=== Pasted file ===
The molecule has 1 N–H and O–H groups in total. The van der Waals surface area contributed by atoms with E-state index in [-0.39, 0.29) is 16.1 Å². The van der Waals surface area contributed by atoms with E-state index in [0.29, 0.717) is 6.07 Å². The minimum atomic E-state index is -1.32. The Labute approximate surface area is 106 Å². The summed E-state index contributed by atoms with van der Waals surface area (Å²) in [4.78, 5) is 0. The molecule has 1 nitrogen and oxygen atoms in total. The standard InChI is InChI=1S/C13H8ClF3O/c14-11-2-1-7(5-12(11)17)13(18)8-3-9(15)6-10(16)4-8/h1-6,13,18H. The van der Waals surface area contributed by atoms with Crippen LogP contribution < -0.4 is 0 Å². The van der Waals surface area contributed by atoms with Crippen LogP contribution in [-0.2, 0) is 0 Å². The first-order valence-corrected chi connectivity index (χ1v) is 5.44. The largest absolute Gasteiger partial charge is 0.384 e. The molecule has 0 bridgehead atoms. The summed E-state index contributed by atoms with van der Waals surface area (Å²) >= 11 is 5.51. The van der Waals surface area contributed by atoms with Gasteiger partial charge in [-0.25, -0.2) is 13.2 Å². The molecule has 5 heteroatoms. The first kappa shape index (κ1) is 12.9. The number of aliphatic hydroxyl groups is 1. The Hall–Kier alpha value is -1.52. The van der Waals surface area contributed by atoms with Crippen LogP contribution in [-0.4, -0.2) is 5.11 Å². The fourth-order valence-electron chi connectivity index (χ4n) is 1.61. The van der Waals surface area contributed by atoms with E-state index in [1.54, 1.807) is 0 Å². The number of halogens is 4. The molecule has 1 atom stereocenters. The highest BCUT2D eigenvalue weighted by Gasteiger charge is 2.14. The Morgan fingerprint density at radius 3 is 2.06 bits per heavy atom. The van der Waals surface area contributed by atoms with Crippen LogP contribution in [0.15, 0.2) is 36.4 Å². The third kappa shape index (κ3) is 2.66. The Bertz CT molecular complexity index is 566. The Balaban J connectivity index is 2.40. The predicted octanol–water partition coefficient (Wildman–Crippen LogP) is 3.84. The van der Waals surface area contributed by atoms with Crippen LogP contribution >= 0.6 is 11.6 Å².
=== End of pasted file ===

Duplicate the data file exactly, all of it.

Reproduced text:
The molecule has 1 N–H and O–H groups in total. The van der Waals surface area contributed by atoms with E-state index in [-0.39, 0.29) is 16.1 Å². The van der Waals surface area contributed by atoms with E-state index in [0.29, 0.717) is 6.07 Å². The minimum atomic E-state index is -1.32. The Labute approximate surface area is 106 Å². The summed E-state index contributed by atoms with van der Waals surface area (Å²) in [4.78, 5) is 0. The molecule has 1 nitrogen and oxygen atoms in total. The standard InChI is InChI=1S/C13H8ClF3O/c14-11-2-1-7(5-12(11)17)13(18)8-3-9(15)6-10(16)4-8/h1-6,13,18H. The van der Waals surface area contributed by atoms with Crippen LogP contribution < -0.4 is 0 Å². The van der Waals surface area contributed by atoms with Crippen LogP contribution in [-0.2, 0) is 0 Å². The first-order valence-corrected chi connectivity index (χ1v) is 5.44. The largest absolute Gasteiger partial charge is 0.384 e. The molecule has 0 bridgehead atoms. The summed E-state index contributed by atoms with van der Waals surface area (Å²) >= 11 is 5.51. The van der Waals surface area contributed by atoms with Gasteiger partial charge in [-0.25, -0.2) is 13.2 Å². The molecule has 5 heteroatoms. The first kappa shape index (κ1) is 12.9. The number of aliphatic hydroxyl groups is 1. The Hall–Kier alpha value is -1.52. The van der Waals surface area contributed by atoms with Crippen LogP contribution in [-0.4, -0.2) is 5.11 Å². The fourth-order valence-electron chi connectivity index (χ4n) is 1.61. The van der Waals surface area contributed by atoms with E-state index in [1.54, 1.807) is 0 Å². The number of halogens is 4. The molecule has 1 atom stereocenters. The highest BCUT2D eigenvalue weighted by Gasteiger charge is 2.14. The Morgan fingerprint density at radius 3 is 2.06 bits per heavy atom. The van der Waals surface area contributed by atoms with Crippen LogP contribution in [0.15, 0.2) is 36.4 Å². The third kappa shape index (κ3) is 2.66. The Bertz CT molecular complexity index is 566. The Balaban J connectivity index is 2.40. The predicted octanol–water partition coefficient (Wildman–Crippen LogP) is 3.84. The van der Waals surface area contributed by atoms with Crippen LogP contribution >= 0.6 is 11.6 Å².